4. Loyalty programmes. As we have seen in credit cards, these can capture more spending, especially diverting from competitors. However, these also cost money to provide, and were heavily squeezed due to pressure from merchants to lower fees (especially from big-box retailers)

In the search for growth, each of these trends seem to be being explored across the industry.

Whilst there is undoubtedly a profitable niche in the market at a smaller scale, scaling this up to a wider mass market, especially without the infrastructure, the question needs to be asked if the business model is really sustainable.

Will it in fact all go crunch… collapsing and impacting some customers as collateral damage along the way?

Managing with fine margins

From my time at Amex, many years ago, I remember just hard this management can be. Relying on merchant fees as a primary source of income results in very fine margins, requiring many sophisticated risk management and collections hoops to make it profitable.

It seems these techniques are currently missing in BNPL at the moment… (and we have not got to the pressure from lowering merchant fees fully yet either)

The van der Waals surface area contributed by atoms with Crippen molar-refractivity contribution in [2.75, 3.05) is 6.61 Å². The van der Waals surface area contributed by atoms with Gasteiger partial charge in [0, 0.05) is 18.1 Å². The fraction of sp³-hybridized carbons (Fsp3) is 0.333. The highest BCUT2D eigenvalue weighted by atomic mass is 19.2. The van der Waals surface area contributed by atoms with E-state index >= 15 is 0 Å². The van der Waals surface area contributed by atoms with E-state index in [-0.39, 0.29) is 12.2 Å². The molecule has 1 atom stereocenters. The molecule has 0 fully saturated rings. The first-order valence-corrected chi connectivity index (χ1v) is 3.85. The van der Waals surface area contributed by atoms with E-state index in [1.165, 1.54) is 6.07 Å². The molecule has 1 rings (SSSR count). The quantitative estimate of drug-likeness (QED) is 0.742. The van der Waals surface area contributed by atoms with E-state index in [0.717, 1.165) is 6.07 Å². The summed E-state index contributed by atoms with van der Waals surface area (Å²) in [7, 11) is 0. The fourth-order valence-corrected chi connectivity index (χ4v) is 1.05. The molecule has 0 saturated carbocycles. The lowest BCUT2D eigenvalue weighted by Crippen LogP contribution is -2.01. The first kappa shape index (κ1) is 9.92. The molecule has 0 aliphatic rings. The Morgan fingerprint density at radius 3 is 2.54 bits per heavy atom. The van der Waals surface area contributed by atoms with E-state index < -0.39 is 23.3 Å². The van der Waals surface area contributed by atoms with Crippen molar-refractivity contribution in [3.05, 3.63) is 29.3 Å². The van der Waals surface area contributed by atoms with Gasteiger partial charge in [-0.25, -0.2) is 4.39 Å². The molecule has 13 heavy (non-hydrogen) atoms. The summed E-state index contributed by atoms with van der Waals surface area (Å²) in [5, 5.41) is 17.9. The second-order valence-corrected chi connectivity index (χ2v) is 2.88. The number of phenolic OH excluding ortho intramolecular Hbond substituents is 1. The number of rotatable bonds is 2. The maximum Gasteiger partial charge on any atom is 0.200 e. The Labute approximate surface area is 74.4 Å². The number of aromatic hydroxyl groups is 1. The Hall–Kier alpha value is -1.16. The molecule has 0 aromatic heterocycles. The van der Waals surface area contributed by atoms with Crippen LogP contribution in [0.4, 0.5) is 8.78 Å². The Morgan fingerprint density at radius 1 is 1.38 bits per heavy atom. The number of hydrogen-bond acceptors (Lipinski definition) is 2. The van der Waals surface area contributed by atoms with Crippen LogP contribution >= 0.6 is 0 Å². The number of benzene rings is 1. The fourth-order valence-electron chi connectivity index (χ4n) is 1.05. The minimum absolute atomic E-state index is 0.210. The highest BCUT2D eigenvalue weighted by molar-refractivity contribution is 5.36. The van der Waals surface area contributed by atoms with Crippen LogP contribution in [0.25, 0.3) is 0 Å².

So where next?

Despite these challenges in the market, more mainstream banking players, are also now moving in, no doubt in search of their own growth in lending.

I do wonder if this evolution is actually the path we will see to mainstream profitability for the mass market business model.

For example, I have just been given the option to spread the cost of my fuel purchase by my banking provider. It was 3 installments for free (apart from the personal data I had to provide). As a consumer (and given the cost of fuel) it is a great deal and you think why not!

What is more, if I need to spread over more payments I can… at 19% APR… it really is an intro to mainstream consumer lending… some financial services players know how to do.

We have seen this approach before in the credit card market, which already has up to 6 weeks interest-free and often 0% balance transfers to spread payments too… I do wonder if this is where we will end up here too… is it the same in a different wrapper

Is this is future? And is this sustainable? It could be. Watch this space.

… and if you are running a BNPL collections process, getting ready today with modern collections techniques and processes can really help your business to manage within its profit margins… all of this will help for this future.

Have a good week everyone.